All About Stroboscopes

March 21 2018, 10:00
All About Stroboscopes
All About Stroboscopes
To a phonograph turntable user, a stroboscope is a paper or cardboard disc with a spindle hole in the center that you can put on the turntable to measure its rotational speed. This works with alternating current (AC) lighting because the light flashes depending on the power mains frequency (50 or 60Hz), and the pattern of bars on the stroboscope disc appears to be stationary when the turntable speed matches the speed printed on the stroboscope. A stroboscope does not work with direct current (DC) lighting or with sunlight.

Stroboscopes have probably been around since the first turntables were produced; that is, over 100 years. However, the earliest one I have has a copyright date of 1934. It was printed and given away by the Universal Microphone Company, Inglewood, Calif. It contains four bands: 78 RPM (25 or 50Hz), 78 RPM (60Hz), 33 1/3 RPM (25 or 50Hz), and 33 1/3 RPM (60Hz). The disc came in a cardboard folder and is shown on the left side of Photo 1.
Photo 1: Commercial stroboscope discs. The Esoteric Sound disc is shown right rear.

Other Commercial Stroboscopes
Esoteric Sound(1) sells a 12-band stroboscope covering 16.67 to 90 RPM (for 60Hz). This disc is also shown in Photo 1. I’m not sure where the other disc in the photo came from because it has no company name. It is for 78 and 80 RPM (at 60Hz).

KAB ElectroAcoustics(2) offers a turntable speed tester, the KAB SpeedStrobe. It consists of a stroboscope printed on a 10" diameter, 20 mil thick PVC disc with a quartz crystal-controlled illuminator (60Hz) that is said to be 99.99% accurate. The illuminator is battery powered, so you can use it anywhere. The strobe disc is unique because instead of bars it has the rotational speed printed as numbers that you can read directly from the disc. It covers the following speeds: 16.66, 33.33, 45, and 70.59 to 90 RPM in 15 bands. The published specifications note that the speed accuracy can be measured to 0.03% by timing the drift of the display for one minute. Photo 2 shows the disc and illuminator.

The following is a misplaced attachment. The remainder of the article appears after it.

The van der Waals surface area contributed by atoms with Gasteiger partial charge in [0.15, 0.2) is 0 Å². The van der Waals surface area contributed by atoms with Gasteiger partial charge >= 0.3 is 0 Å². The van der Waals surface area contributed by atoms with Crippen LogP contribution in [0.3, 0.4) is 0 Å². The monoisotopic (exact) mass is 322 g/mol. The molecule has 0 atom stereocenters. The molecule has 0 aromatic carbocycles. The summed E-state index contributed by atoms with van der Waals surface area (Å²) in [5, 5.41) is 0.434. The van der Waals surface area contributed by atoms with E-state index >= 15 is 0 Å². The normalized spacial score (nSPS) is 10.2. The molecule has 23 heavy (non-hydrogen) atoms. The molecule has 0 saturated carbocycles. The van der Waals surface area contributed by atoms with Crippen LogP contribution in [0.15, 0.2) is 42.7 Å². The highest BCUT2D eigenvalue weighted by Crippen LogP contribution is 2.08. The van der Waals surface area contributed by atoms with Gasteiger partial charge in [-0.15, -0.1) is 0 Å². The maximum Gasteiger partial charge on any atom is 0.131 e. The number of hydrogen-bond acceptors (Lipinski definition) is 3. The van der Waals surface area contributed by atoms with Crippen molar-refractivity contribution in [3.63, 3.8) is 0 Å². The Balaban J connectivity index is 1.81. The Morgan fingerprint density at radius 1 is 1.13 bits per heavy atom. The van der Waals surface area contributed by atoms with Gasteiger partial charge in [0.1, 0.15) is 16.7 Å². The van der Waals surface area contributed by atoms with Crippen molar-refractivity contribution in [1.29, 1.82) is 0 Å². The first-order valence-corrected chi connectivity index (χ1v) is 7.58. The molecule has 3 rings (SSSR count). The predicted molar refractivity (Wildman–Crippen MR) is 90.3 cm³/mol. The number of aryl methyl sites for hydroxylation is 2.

Photo 2: The KAB SpeedStrobe™. Instead of bars, this disc has the rotational speed numbers printed on it. The 60Hz light source limits its use to 60Hz powered turntables.
Photo 3: The Clearaudio LP and 300Hz light source, which are available separately. Because it’s 300Hz, you can use the light source for both 50Hz and 60Hz turntables.

Clearaudio(3) has a speed strobe test LP and light bundle. You can play the two-sided strobe disc like a regular LP so that stylus drag can be taken into account when setting the turntable speed. One side of the disc is for 33 1/3 RPM, and the other side is for 45 RPM. It does not work for 78 RPM records. The illuminator is quartz-crystal controlled (300Hz), battery operated, and sold separately, so you could easily use it with any stroboscope disc for improved measurement accuracy. The bundle is pictured in Photo 3. Because the light flashes at 300Hz, you can use it with any stroboscope disc on turntables operating on 50Hz or 60Hz power.
Photo 4: The battery-powered DIGIstrobo directly reads the rotational speed of the turntable.

Hifi4music(4) markets the DIGIstrobo, which is a rotational speed measuring device adapted to audio use; that is, it directly reads and displays the turntable speed so it can be used for all records from 33 1/3 to 90 or higher RPM. The published accuracy is ±0.05% (or 0.1 RPM). You can check the speed while playing a record if you provide something for the DIGIstrobo to “see.” A small piece of reflective tape on the turntable edge will work, and a supply of tape is furnished with the unit.

You can also use the device to measure speed stability. After a ten-minute or so turntable warmup, press the DIGIstrobo’s memory store button. It automatically captures the last speed, the maximum speed, and the minimum speed. It is pictured in Photo 4.

Do It Yourself
These days it’s not necessary to buy a stroboscope disc if you have a computer, because you can easily print your own for any speed and for either 50 or 60Hz power. There are two public domain programs: one is named strobe.exe and it’s an MS-DOS program which will run under Windows. It will print up to five strobe bands on a single sheet but the bars are a bit “jagged.” Both programs are available for free from several websites, including the TDL site(5). The zip file,, contains both executable programs with documentation. Figure 1 shows an example printout from strobo.exe: the outside diameter of the bars is over 7", which makes it easier to see whether the bar edges appear stationary. 
Figure 1: Sample printout from the free strobo.exe program. The large diameter makes it easier to see whether the bar edges appear stationary.